How Our Favorite Habits Can Blind Us to Romantic OpportunitiesYou’re loyal to what you like.

Found the best coffee shop in town? Then that’s where you’re going for your caffeine hit.

Got a certain band’s album on repeat? Then you’re going to see them in concert when they play in a city near you.

You find the best lunch spot, or the best gym, (the best relationship coach ?) or the best place for happy hour, and that’s where you go without fail.

We’re creatures of habit. We trust in what we know.

But when it comes to love, those habits can hold us back.

When you’re a regular anywhere, you get to know people and people get to know you. You feel comfortable. You can relax. Socializing is a breeze.

But sticking to what you know can also shrink your world…

Erasing romantic opportunities before you have a chance to notice them.


We tend to think that we see what’s in front of us. If a gorilla ran through a basketball court mid-game, surely we’d notice it.

But that’s not always the case.

Instead, we see what we expect to see. The amount of information bombarding our senses is too great for our brains to take in and process. So our brains filter out anything that’s irrelevant.

In fact, a famous study found that, if we were asked to keep track of who was passing the ball, only half of us would notice a gorilla running through a basketball court.

What might you be missing in your everyday environment, simply because you don’t expect to see it there?

Are you missing chances to connect with interesting, good-looking, available men?

Let’s say you’re standing next to your best friend, chatting animatedly about the movie you just saw as you wait in line for a burger. There’s a guy standing a few feet away, glancing at you periodically, waiting for a break in your conversation so he can come over and introduce himself.

But you only see what you expect to see: your friend.

You don’t see what you don’t expect to see: someone you’ve never met before, hoping to talk to you.

You grab your burger and move on, never imagining that you just missed your potential dream guy.

How can you break that habit and start opening your eyes to the romantic opportunities all around you?


Many travelers remark on how easy it is to meet people when they’re traveling.

Conversations with strangers seem more memorable than conversations with people back home. Colors seem more vivid, scents more potent.

When you step off a plane into a completely unfamiliar place, your senses are on high alert. You know to expect the unexpected. You’re alert to every nuance of your new environment.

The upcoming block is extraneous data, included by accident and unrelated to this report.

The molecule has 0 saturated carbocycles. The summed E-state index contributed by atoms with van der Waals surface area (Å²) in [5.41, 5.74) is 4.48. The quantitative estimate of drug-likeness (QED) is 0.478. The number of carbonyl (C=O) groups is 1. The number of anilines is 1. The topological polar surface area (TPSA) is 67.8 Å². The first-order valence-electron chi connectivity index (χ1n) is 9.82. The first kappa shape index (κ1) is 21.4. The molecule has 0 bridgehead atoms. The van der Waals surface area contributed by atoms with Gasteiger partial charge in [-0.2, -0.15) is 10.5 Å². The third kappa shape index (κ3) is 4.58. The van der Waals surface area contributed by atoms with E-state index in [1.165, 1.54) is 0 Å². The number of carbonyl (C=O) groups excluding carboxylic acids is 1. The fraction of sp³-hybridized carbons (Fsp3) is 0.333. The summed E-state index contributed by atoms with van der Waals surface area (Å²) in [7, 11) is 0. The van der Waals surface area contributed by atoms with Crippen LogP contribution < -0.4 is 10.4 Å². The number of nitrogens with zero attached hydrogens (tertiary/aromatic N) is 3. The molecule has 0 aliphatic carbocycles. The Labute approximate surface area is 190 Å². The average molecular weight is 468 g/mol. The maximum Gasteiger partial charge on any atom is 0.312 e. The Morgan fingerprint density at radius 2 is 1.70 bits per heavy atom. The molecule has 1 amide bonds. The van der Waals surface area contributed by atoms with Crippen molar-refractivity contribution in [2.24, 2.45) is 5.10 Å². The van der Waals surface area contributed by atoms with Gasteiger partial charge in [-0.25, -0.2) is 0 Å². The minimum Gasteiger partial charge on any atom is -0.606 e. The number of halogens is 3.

No wonder it’s easier to start a conversation with someone standing next to you at a train platform, in line, or at a tourist spot. You were probably looking around, taking in the experience, which made you more likely to catch a stranger’s gaze. (How often do you notice the people sitting next to you on your daily commute?)

You don’t have to travel to have that experience, though.

All you have to do is try something new.

If you regularly go out for coffee, set yourself a goal of trying all the coffee shops in your area.

If you enjoy hiking, set yourself a goal of discovering all the trails within an hour of where you live.

If you enjoy music, set yourself a goal of attending all the live music events you can, even if it’s not a kind of music you particularly enjoy.

The goal is not to find the next best coffee shop or hiking trail, but rather to startle your brain out of complacency.

You’re used to having your expectations confirmed. Start proving to yourself that there’s a lot you’ve been missing.

Not to mention that, if you haven’t met Mr. Perfect in the places you normally frequent, then it makes sense to look for him elsewhere.

New experiences help you meet new people. When you try something new, you’re much more likely to ask someone next to you to explain what’s going on or show you where to go. You might get an instant invitation to join their social group.

So break out of your comfort zone. Shake up your routine. Let novelty open your eyes.

If The One walks past you this morning on the way to work, you don’t want to be so focused on the same old view that you miss him.

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